Atherosclerosis

Dr. Yoshiyuki Yasuda, Dr. Andriy Samokhin, Dr. Martin Linke 

 

 Atherosclerosis (the hardening of arterial blood vessels) is the leading cause of death in North America. Fatty streak formation, blood vessel wall erosion, and plaque formation are hallmarks of the disease. Cathepsins have been implicated in all three steps of atherosclerosis. The scheme below summarizes these pathologies.

 

To investigate the role of cathepsins in atherosclerosis we use a disease mouse mouse model (ApoE-deficient mice) and various cathepsin-deficient mice strains.  Mice are studied for their expression levels of cathepsins, their elastin and collagen turnover in blood vessels, fatty streak and plaque formation as well as their rupture and on their reaction to cathepsin inhibitors.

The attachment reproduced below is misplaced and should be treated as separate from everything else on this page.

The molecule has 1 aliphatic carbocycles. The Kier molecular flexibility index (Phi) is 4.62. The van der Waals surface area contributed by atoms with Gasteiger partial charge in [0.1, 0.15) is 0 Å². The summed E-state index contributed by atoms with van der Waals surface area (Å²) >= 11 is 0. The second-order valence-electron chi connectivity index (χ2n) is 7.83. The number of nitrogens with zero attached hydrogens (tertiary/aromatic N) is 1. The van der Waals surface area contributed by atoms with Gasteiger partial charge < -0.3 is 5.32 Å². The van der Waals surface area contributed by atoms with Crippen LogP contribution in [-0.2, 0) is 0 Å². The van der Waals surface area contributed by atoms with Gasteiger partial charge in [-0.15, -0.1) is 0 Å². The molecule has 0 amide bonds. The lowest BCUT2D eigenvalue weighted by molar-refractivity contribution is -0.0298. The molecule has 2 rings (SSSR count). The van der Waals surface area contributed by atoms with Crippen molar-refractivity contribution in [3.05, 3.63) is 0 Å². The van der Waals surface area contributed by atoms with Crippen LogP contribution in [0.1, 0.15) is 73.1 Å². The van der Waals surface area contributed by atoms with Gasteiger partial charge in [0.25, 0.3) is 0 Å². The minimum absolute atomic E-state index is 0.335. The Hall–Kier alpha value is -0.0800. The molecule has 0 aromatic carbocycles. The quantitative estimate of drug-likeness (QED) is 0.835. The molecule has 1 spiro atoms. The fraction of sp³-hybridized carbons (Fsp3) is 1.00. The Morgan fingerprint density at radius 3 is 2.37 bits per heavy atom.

Staining of elastin fibrils in the tunica media revealed an increasing loss of those fibrils in areas of plaque formation. The macroscopic loss of elastin fibrils correlates with the significant increase of the elastin degradation marker, desmosine, in the serum of apoE-/- mice on high fat diet.

 

 
ApoE
-/- mice accumulate increasing amounts of lipids during the progression of the disease (red staining in the aortic arch).  Dissected aortas reveal massive occurrences of lipid-rich plaques after 16 weeks of high fat diet.